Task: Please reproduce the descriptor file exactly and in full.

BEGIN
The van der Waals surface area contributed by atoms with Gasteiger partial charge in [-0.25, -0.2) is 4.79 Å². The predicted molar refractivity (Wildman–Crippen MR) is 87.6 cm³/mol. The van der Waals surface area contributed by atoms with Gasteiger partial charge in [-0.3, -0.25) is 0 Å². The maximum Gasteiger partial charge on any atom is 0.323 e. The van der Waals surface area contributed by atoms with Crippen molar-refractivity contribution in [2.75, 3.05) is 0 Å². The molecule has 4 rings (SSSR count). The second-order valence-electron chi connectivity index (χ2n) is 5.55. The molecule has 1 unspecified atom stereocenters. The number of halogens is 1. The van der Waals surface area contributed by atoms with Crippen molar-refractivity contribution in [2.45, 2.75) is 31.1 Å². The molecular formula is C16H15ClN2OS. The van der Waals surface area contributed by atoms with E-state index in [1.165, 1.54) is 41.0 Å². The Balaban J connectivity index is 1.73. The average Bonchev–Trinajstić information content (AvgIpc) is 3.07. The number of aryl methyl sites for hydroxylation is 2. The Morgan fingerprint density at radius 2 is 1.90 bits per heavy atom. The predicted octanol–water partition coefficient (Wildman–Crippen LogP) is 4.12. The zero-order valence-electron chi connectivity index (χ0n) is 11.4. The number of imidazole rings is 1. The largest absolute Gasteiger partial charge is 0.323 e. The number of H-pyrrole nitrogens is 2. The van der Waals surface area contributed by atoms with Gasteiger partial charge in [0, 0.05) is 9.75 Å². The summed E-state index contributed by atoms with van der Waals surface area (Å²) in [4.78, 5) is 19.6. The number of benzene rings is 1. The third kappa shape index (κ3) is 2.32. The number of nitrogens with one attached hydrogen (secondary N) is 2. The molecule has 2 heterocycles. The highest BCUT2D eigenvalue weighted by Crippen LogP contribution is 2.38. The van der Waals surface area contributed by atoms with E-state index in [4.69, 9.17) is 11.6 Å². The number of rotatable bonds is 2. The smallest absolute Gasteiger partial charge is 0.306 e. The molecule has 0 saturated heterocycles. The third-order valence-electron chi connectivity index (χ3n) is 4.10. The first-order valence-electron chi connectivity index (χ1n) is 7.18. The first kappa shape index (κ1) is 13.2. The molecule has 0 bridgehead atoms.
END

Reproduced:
The van der Waals surface area contributed by atoms with Gasteiger partial charge in [-0.25, -0.2) is 4.79 Å². The predicted molar refractivity (Wildman–Crippen MR) is 87.6 cm³/mol. The van der Waals surface area contributed by atoms with Gasteiger partial charge in [-0.3, -0.25) is 0 Å². The maximum Gasteiger partial charge on any atom is 0.323 e. The van der Waals surface area contributed by atoms with Crippen molar-refractivity contribution in [2.75, 3.05) is 0 Å². The molecule has 4 rings (SSSR count). The second-order valence-electron chi connectivity index (χ2n) is 5.55. The molecule has 1 unspecified atom stereocenters. The number of halogens is 1. The van der Waals surface area contributed by atoms with Crippen molar-refractivity contribution in [2.45, 2.75) is 31.1 Å². The molecular formula is C16H15ClN2OS. The van der Waals surface area contributed by atoms with E-state index in [1.165, 1.54) is 41.0 Å². The Balaban J connectivity index is 1.73. The average Bonchev–Trinajstić information content (AvgIpc) is 3.07. The number of aryl methyl sites for hydroxylation is 2. The Morgan fingerprint density at radius 2 is 1.90 bits per heavy atom. The predicted octanol–water partition coefficient (Wildman–Crippen LogP) is 4.12. The zero-order valence-electron chi connectivity index (χ0n) is 11.4. The number of imidazole rings is 1. The largest absolute Gasteiger partial charge is 0.323 e. The number of H-pyrrole nitrogens is 2. The van der Waals surface area contributed by atoms with Gasteiger partial charge in [0, 0.05) is 9.75 Å². The summed E-state index contributed by atoms with van der Waals surface area (Å²) in [4.78, 5) is 19.6. The number of benzene rings is 1. The third kappa shape index (κ3) is 2.32. The number of nitrogens with one attached hydrogen (secondary N) is 2. The molecule has 2 heterocycles. The highest BCUT2D eigenvalue weighted by Crippen LogP contribution is 2.38. The van der Waals surface area contributed by atoms with E-state index in [4.69, 9.17) is 11.6 Å². The number of rotatable bonds is 2. The smallest absolute Gasteiger partial charge is 0.306 e. The molecule has 0 saturated heterocycles. The third-order valence-electron chi connectivity index (χ3n) is 4.10. The first-order valence-electron chi connectivity index (χ1n) is 7.18. The first kappa shape index (κ1) is 13.2. The molecule has 0 bridgehead atoms.